Roots: The Gift (1988)
Movie InfoDeviating from the storyline of Alex Haley's book, and the classic 1977 miniseries that followed, the plotline of 1988's Roots: The Gift finds African-born slave Kunta Kinte (LeVar Burton) and his plantation friend Fiddler (Louis Gossett Jr.) helping freed black man Cletus Moyer (Avery Brooks) smuggle runaway slaves to freedom. Roots: The Gift was set during Christmas of 1775 because it was slated for telecast during the Christmas season of 1988 -- December 11, to be exact. This telecast was timed to coincide with the posthumous publication of Alex Haley's book A Different Kind of Christmas, which had nothing whatsoever to do with Roots but did concern itself with runaway slaves at Yuletide. ~ Hal Erickson, Rovi … More
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Critic Reviews for Roots: The Gift
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Audience Reviews for Roots: The Gift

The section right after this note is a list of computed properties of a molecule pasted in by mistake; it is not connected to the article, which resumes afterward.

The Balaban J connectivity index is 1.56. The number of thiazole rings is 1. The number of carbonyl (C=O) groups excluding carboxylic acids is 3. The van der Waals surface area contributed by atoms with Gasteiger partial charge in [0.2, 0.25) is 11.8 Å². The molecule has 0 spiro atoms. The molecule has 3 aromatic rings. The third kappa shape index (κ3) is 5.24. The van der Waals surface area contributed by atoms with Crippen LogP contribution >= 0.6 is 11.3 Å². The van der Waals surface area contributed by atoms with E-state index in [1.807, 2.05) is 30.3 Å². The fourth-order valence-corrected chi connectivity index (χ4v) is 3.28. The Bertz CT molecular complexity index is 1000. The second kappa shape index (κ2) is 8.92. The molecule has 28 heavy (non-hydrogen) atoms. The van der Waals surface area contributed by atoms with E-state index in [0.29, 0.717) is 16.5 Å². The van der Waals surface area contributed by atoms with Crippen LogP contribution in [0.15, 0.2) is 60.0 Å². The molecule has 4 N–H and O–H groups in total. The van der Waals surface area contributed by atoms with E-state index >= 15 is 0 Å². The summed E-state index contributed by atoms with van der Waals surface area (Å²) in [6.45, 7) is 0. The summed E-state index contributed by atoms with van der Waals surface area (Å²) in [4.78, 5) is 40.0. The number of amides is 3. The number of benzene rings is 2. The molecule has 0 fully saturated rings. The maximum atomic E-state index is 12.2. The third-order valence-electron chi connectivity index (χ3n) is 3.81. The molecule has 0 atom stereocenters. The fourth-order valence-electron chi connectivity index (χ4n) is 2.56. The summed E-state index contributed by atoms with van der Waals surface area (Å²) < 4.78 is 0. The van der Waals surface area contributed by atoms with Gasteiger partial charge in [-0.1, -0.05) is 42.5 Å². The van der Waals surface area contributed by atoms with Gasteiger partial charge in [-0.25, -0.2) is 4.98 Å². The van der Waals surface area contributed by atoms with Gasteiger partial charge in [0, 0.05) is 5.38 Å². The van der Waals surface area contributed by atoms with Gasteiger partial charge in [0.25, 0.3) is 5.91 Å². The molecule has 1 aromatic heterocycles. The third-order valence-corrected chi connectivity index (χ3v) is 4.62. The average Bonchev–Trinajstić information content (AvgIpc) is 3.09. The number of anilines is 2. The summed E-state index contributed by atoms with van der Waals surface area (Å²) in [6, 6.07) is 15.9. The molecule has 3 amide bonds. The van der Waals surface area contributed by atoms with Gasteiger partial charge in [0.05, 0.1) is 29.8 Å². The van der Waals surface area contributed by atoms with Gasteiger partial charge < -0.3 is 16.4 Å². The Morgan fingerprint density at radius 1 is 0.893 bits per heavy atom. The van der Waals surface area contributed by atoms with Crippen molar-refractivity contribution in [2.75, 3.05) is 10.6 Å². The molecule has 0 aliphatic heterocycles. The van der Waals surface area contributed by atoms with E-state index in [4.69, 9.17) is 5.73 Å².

"I'm dreaming of a black Christmas." (Sorry for that, by the ways) Yup, nothing says, "holiday cheer" quite like the enslavement and suffering of black people. Man, you know that holiday commercialism is getting carried away when a popular series that partially dealt with an enslaved person's refusal to be overruled by the religious views of the Christians who captured him gets its own Christmas special, but hey, this film isn't too overtly Christian, and besides, as liberal as ABC is getting nowadays, it's only a matter of time before we get a special for... whatever it is the African Muslims celebrate during December, the ultimate month for major religious festivities. Really, if no one else is, in a sense, enslaved when it comes to this series, it's LeVar Burton, because just when he thought he was clear from ABC, they pull him right back in from the warmth of CBS, which eventually got this film back. ABC took Burton out of "Star Trek: The Next Generation", and NBC went on to lure this films' Avery Brooks, Kate Mulgrew and Tim Russ into the "Star Trek" TV series franchise, but then again, in all fairness, this film was just a one-off for ABC, so I don't think that they really care. Hey, at least CBS ended up having the last laugh, because between this film and the "Star Trek" series, Brooks, Mulgrew and Russ found relatively more success in the "Star Trek" shows, largely because people actually remember them, as opposed to this holiday opus. Eh, whatever, this film is still pretty decent, and yet, as entertaining as this delightful Christmas tale about racism and slavery is, it's not all that memorable for several reasons.